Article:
Boost for US IPTV as broadband proliferates across country | Online Video | News | Rapid TV News
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In what could be the basis of a spur to online video, US broadcast and telecoms regulator the FCC has revealed a significant increase in broadband speeds offered to consumers in the country.

The regulator’s fifth Measuring Broadband America report — an ongoing nationwide performance study of consumers’ fixed broadband Internet access services — showed that broadband speed offerings to the average consumer continue to increase at a rapid pace, and broadband service providers generally are delivering actual speeds that meet or exceed advertised speeds.

Averaged across all participating ISPs, maximum advertised speeds increased from 37.2Mbps in September 2013 to 72Mbps in September 2014 – an increase of 94%. Largely driven by the deployment of enabling technologies such as DOCSIS 3, the maximum advertised download speeds offered by ISPs using cable systems increased from 12-20Mbps in March 2011 to 50-105Mbps in September 2014.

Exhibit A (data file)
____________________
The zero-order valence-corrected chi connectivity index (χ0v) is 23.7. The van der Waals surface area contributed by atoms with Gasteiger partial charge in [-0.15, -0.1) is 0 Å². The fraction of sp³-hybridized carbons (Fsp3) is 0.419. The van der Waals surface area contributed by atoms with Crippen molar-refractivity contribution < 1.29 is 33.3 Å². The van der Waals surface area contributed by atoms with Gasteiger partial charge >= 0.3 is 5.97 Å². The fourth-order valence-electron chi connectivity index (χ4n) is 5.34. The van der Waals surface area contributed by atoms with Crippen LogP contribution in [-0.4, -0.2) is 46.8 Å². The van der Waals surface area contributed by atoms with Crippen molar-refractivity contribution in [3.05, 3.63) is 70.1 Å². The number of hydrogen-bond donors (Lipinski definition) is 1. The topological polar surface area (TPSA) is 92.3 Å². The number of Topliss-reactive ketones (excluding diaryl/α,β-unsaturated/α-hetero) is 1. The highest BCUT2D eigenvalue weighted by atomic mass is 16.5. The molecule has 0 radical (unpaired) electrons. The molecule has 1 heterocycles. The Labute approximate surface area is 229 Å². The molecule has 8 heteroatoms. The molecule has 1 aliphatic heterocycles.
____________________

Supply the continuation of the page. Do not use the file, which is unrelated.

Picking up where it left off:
However, the FCC warns that such results are not uniform across technologies and that there was a growing disparity in advertised download speeds between many DSL-based broadband services and most cable- and fibre-based broadband services. For example, popular maximum DSL speed offerings have not kept up with that growth. While average DSL consumer speeds have increased, popular maximum DSL speed offerings have stayed largely stagnant since 2011, with most DSL providers offering maximum download rates of 12Mbps or less.

The survey also found that actual speeds experienced by most ISPs’ subscribers were found to be close to or exceed advertised speeds. Indeed, it showed that all ISPs using cable, fibre or satellite technologies advertised speeds for services that were on average close to or below the actual speeds experienced by their subscribers. However, some DSL providers continue to advertise speeds that on average exceed actual speeds.

Looking at an issue that could have serious ramifications for those attempting to offer IPTV and over-the-top (OTT) video services, the report found marked variation in broadband latency and packet loss by technologies. Consumers generally experienced low latency on DSL, cable and fibre systems, and low packet loss – the percentage of packets that are sent by the source but not received by the destination – on cable, satellite and fibre systems. The FCC noted that the moderate packet loss experienced by a few DSL providers could affect the perceived quality of video streaming.